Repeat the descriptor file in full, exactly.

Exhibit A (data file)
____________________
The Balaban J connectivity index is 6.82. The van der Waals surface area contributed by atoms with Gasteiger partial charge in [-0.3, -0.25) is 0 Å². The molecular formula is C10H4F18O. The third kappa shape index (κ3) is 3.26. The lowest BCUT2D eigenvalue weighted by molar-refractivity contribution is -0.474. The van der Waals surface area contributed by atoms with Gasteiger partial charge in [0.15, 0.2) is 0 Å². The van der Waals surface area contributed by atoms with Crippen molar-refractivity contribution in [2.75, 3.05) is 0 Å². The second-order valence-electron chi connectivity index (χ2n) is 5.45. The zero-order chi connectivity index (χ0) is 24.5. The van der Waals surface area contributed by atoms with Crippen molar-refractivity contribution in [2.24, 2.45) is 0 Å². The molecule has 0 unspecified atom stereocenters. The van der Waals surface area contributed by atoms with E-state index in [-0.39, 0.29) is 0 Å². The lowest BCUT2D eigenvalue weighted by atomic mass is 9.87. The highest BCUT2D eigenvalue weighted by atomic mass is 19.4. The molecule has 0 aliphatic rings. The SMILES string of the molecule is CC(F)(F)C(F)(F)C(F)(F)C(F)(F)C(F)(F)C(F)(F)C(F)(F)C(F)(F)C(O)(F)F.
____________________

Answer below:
The Balaban J connectivity index is 6.82. The van der Waals surface area contributed by atoms with Gasteiger partial charge in [-0.3, -0.25) is 0 Å². The molecular formula is C10H4F18O. The third kappa shape index (κ3) is 3.26. The lowest BCUT2D eigenvalue weighted by molar-refractivity contribution is -0.474. The van der Waals surface area contributed by atoms with Gasteiger partial charge in [0.15, 0.2) is 0 Å². The van der Waals surface area contributed by atoms with Crippen molar-refractivity contribution in [2.75, 3.05) is 0 Å². The second-order valence-electron chi connectivity index (χ2n) is 5.45. The zero-order chi connectivity index (χ0) is 24.5. The van der Waals surface area contributed by atoms with Crippen molar-refractivity contribution in [2.24, 2.45) is 0 Å². The molecule has 0 unspecified atom stereocenters. The van der Waals surface area contributed by atoms with E-state index in [-0.39, 0.29) is 0 Å². The lowest BCUT2D eigenvalue weighted by atomic mass is 9.87. The highest BCUT2D eigenvalue weighted by atomic mass is 19.4. The molecule has 0 aliphatic rings. The SMILES string of the molecule is CC(F)(F)C(F)(F)C(F)(F)C(F)(F)C(F)(F)C(F)(F)C(F)(F)C(F)(F)C(O)(F)F.